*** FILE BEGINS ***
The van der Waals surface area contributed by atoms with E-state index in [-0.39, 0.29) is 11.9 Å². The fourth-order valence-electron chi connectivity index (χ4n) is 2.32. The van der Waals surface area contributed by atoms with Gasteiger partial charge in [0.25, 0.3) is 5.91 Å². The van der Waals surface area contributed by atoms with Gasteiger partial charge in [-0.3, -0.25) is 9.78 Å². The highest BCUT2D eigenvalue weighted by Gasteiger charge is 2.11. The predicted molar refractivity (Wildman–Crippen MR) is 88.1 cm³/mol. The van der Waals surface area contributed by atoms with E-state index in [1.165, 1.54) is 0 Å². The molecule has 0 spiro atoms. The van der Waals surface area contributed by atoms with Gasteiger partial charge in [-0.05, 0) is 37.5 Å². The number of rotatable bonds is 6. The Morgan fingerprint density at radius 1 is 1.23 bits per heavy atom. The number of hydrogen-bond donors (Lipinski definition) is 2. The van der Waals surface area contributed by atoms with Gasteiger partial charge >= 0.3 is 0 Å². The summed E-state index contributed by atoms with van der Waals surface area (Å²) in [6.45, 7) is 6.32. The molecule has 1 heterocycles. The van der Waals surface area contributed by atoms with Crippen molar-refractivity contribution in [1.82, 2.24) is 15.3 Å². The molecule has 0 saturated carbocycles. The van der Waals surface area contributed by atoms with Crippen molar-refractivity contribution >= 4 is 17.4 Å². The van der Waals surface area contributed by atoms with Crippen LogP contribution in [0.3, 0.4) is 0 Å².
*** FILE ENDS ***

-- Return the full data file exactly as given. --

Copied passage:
The van der Waals surface area contributed by atoms with E-state index in [-0.39, 0.29) is 11.9 Å². The fourth-order valence-electron chi connectivity index (χ4n) is 2.32. The van der Waals surface area contributed by atoms with Gasteiger partial charge in [0.25, 0.3) is 5.91 Å². The van der Waals surface area contributed by atoms with Gasteiger partial charge in [-0.3, -0.25) is 9.78 Å². The highest BCUT2D eigenvalue weighted by Gasteiger charge is 2.11. The predicted molar refractivity (Wildman–Crippen MR) is 88.1 cm³/mol. The van der Waals surface area contributed by atoms with E-state index in [1.165, 1.54) is 0 Å². The molecule has 0 spiro atoms. The van der Waals surface area contributed by atoms with Gasteiger partial charge in [-0.05, 0) is 37.5 Å². The number of rotatable bonds is 6. The Morgan fingerprint density at radius 1 is 1.23 bits per heavy atom. The number of hydrogen-bond donors (Lipinski definition) is 2. The van der Waals surface area contributed by atoms with Gasteiger partial charge >= 0.3 is 0 Å². The summed E-state index contributed by atoms with van der Waals surface area (Å²) in [6.45, 7) is 6.32. The molecule has 1 heterocycles. The van der Waals surface area contributed by atoms with Crippen molar-refractivity contribution in [1.82, 2.24) is 15.3 Å². The molecule has 0 saturated carbocycles. The van der Waals surface area contributed by atoms with Crippen molar-refractivity contribution >= 4 is 17.4 Å². The van der Waals surface area contributed by atoms with Crippen LogP contribution in [0.3, 0.4) is 0 Å².